It’s been one year since Apple killed off the last two dedicated MP3 players. I still miss them.

Here’s Jordan Pearson, writing for Motherboard last July:

On Thursday, Apple killed off the iPod Shuffle and Nano, the last of its MP3 players without apps or a WiFi connection. This is a goddamn shame, and reminds of when I said goodbye to the last “dumb” music device I ever owned, and probably ever will.

It was an 160GB iPod Classic that let me carry my entire music collection around with me, providing a selection of songs for every possible mood. It was built like a tank and didn’t have apps or WiFi capability. I could listen to an entire album without even the possibility of being interrupted by a Twitter DM. It was pure bliss.

I miss this too. Smartphones have access to music, of course, but they also have access to everything else, which means I hardly ever user my phone to just listen to music. If I do, I inevitably become distracted.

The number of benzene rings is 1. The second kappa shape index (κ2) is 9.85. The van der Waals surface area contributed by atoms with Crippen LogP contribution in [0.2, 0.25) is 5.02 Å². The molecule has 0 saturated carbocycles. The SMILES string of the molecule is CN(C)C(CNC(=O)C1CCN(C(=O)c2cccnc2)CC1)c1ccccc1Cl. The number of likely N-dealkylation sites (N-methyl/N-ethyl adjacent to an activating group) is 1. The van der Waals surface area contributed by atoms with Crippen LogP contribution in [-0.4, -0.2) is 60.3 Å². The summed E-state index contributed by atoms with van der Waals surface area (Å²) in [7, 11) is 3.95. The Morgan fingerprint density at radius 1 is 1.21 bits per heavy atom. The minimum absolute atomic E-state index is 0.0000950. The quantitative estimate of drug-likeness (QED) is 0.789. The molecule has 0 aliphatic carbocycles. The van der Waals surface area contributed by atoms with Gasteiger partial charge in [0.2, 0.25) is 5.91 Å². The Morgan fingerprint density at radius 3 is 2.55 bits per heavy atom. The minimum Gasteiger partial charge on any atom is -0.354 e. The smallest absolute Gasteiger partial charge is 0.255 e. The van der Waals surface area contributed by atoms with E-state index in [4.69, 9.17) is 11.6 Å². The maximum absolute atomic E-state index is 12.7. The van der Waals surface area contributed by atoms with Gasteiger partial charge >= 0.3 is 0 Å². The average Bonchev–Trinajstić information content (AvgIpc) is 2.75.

Interestingly I’m noticing another dedicated purpose device everywhere I go now: the e-reader. It’s perfectly possible to read books on your phone, but I’m seeing Kindles everywhere when I travel. The e-ink screen explains part of this, but I think the sentiments Pearson outlined above are also related: youur Kindle doesn’t offer push notifications, and that makes it a better tool for reading.

It’s unlikely the dedicated, offline music player will ever make a comeback, if only because streaming services have all but killed off local music collections. But I kind of miss how much having a single-purpose device allowed me focus on music, and I bet I’m not alone.

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Justin Pot has been writing about technology for over a decade, with work appearing in Digital Trends, The Next Web, Lifehacker, MakeUseOf, and the Zapier Blog. He also runs the Hillsboro Signal, a volunteer-driven local news outlet he founded.
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